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Friday February 1 2019

Looking Back: Church Growth in India

Missionary and writer Lesslie Newbigin tells of church growth in India, powered by new Christians converting their friends and families. Published in February 1959.


You don’t need to be “far ben” in the faith to bring others into it. God can use the beginners. Just inside, they are His link with people just outside.
BISHOP LESSLIE NEWBIGIN of Madura, in the Church of South India, one of our missionaries, describes how the Church has grown in one district through the witness of “beginners.”
There is something here for the Church everywhere.

THIS is a story of one small corner of South India. It’s a bare, dry, wind-swept stretch of country where it is hard to make a steady living from the soil. Ten years ago there were just thirteen little village congregations; to-day there are fifty. That hasn’t happened because preachers have been paid to go there (though we’ve had a small evangelistic band working in the area); it has happened because the people themselves have talked about it to their friends. They have “Gossipped the Gospel”.

It all began many years ago when a village labourer heard a missionary preaching and bought a copy of one of the Gospels for a penny. He took it home, read it, and said, “This is the thing for my people.” He had to tramp many miles from town to town before he found someone who would come to his village and teach his people. But he didn’t rest till he and his folk had become Christians. And from there it spread from village to village, among the ordinary labouring folk whom the wealthy landowners had for centuries treated as outcasts.

Opposition and boycott

It wasn’t all success. There were groups that accepted baptism and then went back. There were bitter persecutions. Well-to-do landowners couldn’t abide seeing their labour getting new ideas into their heads, giving up old customs, acting and talking as if they were the children of God Almighty Himself!

At one point a newly baptised group was put under a sort of boycott, denied the use of wells, deprived of all traditional work, reduced almost to starvation. Some of them came to the point of actually agreeing to go back to the old religion and were standing in front of the Hindu shrine ready to do as the priest told them, when they suddenly realised that Christ meant more to them than life itself, and they turned their backs and left the priest standing there.

After that the landowners knew they were up against something they couldn’t break. The whole community was given a new respect. To-day they can’t be treated as dirt. Something had really happened to them; they were children of God.

It spreads because ordinary people talk about it. Your relations come and ask you; when you go to a wedding the other guests gather round and say, “What is this you have done? What is this new message?” So you have to try to explain. You tell them about this new life. Even if you don’t know how to tell it very well, they see it in your eyes. So they say “Come and tell us about it.”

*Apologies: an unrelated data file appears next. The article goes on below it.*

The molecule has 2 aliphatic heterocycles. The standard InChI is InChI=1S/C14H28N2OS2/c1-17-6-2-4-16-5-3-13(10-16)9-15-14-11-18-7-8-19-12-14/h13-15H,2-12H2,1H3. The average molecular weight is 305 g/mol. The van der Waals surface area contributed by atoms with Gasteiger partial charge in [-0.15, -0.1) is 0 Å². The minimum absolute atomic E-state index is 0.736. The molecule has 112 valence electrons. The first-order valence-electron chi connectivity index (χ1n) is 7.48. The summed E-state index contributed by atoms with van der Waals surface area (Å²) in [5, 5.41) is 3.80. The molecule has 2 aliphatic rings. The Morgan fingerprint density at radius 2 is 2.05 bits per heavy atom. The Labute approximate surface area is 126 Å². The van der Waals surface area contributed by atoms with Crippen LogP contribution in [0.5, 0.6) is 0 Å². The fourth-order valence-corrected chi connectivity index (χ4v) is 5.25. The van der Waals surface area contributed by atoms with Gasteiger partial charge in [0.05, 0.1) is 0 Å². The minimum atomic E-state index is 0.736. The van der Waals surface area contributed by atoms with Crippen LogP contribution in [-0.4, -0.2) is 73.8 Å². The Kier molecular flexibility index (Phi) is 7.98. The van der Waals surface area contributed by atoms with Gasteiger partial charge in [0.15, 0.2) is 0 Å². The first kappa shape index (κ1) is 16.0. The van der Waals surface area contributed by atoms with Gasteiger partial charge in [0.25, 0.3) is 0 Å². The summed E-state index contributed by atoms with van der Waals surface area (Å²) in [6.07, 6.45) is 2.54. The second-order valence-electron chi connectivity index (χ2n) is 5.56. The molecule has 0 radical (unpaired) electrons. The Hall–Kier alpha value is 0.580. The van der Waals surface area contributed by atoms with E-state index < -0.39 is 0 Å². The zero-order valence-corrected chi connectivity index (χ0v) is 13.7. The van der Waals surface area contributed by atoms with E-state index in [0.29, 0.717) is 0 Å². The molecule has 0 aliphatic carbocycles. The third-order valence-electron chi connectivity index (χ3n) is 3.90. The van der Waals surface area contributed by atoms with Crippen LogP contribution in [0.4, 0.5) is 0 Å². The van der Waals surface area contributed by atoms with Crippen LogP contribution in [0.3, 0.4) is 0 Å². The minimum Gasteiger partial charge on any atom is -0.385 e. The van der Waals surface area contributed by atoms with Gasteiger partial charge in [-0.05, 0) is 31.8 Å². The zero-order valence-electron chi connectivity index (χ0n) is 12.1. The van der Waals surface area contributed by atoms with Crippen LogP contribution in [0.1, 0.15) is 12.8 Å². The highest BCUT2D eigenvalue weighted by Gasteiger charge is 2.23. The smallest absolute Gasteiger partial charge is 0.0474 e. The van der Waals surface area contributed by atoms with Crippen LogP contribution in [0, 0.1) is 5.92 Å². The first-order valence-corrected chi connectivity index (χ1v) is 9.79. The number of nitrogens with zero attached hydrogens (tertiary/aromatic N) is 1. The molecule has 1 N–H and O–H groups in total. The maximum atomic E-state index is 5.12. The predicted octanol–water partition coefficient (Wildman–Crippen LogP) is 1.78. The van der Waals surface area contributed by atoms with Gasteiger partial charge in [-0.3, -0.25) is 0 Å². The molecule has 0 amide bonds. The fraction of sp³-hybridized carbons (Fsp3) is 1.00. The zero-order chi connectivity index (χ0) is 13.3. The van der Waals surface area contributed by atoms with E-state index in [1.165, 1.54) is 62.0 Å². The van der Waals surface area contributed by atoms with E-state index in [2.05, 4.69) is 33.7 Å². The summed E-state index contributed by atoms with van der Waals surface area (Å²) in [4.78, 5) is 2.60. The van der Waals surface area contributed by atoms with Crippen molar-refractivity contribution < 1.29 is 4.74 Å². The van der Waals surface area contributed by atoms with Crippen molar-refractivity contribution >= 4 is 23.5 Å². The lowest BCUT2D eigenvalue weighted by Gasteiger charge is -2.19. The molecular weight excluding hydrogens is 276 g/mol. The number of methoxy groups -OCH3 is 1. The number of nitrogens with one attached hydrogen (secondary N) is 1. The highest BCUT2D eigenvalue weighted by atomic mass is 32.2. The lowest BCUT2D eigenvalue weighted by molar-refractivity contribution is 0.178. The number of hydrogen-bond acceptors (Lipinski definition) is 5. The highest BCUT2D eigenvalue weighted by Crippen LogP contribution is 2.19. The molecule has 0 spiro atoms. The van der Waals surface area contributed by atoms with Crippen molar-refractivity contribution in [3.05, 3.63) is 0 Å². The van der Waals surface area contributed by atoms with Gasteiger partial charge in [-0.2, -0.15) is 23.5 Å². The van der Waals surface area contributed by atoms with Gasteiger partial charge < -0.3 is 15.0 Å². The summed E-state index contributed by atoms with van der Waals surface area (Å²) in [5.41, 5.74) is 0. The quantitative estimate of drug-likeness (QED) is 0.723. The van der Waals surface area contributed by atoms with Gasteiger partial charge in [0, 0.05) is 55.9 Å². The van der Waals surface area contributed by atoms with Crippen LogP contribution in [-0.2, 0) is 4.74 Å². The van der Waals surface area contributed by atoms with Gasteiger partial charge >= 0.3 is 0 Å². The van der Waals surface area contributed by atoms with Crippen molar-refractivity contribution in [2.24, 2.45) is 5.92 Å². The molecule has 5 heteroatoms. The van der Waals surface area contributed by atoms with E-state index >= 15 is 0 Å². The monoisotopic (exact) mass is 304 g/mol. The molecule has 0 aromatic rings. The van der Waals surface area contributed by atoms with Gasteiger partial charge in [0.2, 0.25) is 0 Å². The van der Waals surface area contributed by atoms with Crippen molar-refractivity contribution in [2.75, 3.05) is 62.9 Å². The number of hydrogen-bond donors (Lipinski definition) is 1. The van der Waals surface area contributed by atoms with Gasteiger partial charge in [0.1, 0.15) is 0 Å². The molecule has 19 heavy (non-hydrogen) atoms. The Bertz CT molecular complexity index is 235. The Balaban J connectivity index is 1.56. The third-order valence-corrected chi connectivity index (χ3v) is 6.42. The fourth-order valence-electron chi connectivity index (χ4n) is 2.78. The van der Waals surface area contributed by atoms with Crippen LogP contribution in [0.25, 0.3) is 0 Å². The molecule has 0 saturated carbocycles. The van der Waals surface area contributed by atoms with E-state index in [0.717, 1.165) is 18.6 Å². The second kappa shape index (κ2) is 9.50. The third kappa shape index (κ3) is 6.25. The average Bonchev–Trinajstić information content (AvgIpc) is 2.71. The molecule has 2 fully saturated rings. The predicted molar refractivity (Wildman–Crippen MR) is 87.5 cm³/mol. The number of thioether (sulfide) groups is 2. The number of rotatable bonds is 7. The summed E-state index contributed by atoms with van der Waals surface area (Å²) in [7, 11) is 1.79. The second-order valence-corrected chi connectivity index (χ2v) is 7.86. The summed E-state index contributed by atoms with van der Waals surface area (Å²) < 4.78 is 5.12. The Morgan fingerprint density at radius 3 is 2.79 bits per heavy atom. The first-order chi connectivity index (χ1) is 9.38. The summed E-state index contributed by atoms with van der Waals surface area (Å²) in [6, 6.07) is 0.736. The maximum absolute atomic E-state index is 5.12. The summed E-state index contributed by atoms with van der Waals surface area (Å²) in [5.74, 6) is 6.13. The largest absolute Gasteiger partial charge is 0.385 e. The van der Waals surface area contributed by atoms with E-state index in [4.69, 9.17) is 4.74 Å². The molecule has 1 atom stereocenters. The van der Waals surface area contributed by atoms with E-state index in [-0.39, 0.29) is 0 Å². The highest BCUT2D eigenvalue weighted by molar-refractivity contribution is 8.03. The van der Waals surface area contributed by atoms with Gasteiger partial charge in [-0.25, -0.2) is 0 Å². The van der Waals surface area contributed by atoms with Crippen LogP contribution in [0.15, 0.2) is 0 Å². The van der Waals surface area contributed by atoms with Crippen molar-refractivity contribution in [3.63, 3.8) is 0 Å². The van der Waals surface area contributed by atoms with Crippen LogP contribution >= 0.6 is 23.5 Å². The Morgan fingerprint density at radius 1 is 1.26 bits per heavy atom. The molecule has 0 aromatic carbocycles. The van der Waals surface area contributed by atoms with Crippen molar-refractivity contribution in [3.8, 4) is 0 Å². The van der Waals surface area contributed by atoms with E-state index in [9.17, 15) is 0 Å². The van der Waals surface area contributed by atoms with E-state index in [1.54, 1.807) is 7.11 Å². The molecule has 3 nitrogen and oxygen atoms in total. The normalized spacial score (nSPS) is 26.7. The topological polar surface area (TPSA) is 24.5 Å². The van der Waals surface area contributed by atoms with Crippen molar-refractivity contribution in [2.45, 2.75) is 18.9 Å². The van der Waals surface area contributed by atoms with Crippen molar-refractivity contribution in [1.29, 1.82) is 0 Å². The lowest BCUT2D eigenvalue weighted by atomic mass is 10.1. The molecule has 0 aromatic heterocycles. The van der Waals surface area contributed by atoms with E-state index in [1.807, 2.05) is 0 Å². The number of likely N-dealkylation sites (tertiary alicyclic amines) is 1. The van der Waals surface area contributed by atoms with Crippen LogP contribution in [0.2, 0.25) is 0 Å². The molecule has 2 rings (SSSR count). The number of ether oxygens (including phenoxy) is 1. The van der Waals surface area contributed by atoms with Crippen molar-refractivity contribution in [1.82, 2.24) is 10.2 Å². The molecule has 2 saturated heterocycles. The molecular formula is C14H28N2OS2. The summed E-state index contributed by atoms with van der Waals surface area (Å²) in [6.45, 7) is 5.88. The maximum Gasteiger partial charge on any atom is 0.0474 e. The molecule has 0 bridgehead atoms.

Sometimes it is an individual, like Manuel the tanner who came to settle in Vadipatty and talked so much about it that the villagers came time after tiem to the pastor’s house and said, “Why don’t you come and take us into your family?”

Sometimes it is a young enthusiast like Jesudsen, a professional musician who was baptised only a few years ago, but who spends all his leisure time going from village to village as an evangelist, and who has brought two villages to Christ and prepared them for Church membership. More often, I think, it is just what ordinary people hear and see when they meet the new Christians.

“What can God…?”

A few weeks ago I was visiting a village for the baptism of a new congregation. I picked my way along a dark and messy street to a small temporary shed where the group was assembling. They looked an unpromising bunch, poor, unkempt, illiterate.

I had one of those atheistical moments: “I wonder whether this really adds up to anything; what does it mean to baptise these people What shall we ever make of them?” And then God rebuked me. I began to notice something else: a group of young men moving about among them, keen, bright eyed, trying to help and to show them what to do.

Who are these? Of course! They are some of the men we baptised a year ago in the next village, and it is they who have brought these people to Christ and prepared them for baptism. That’s the measure of the change that can happen by living for one year in the family of God.

“What can we make of them?” That’s an absurd question. We couldn’t do a thing. But God can make them His own children if we will just take Him at His word and let Him have His way in us.

Lesslie Newbigin was ordained into the Church of Scotland but spent much of his career as a missionary in India and was one of the Church of South India's first bishops. He would go on to be General Secretary of the International Missionary Council, Associate General Secretary of the World Council of Churches, Moderator of the General Assembly of the United Reformed Church after he had returned to the UK, a prolific writer and influential theologian.

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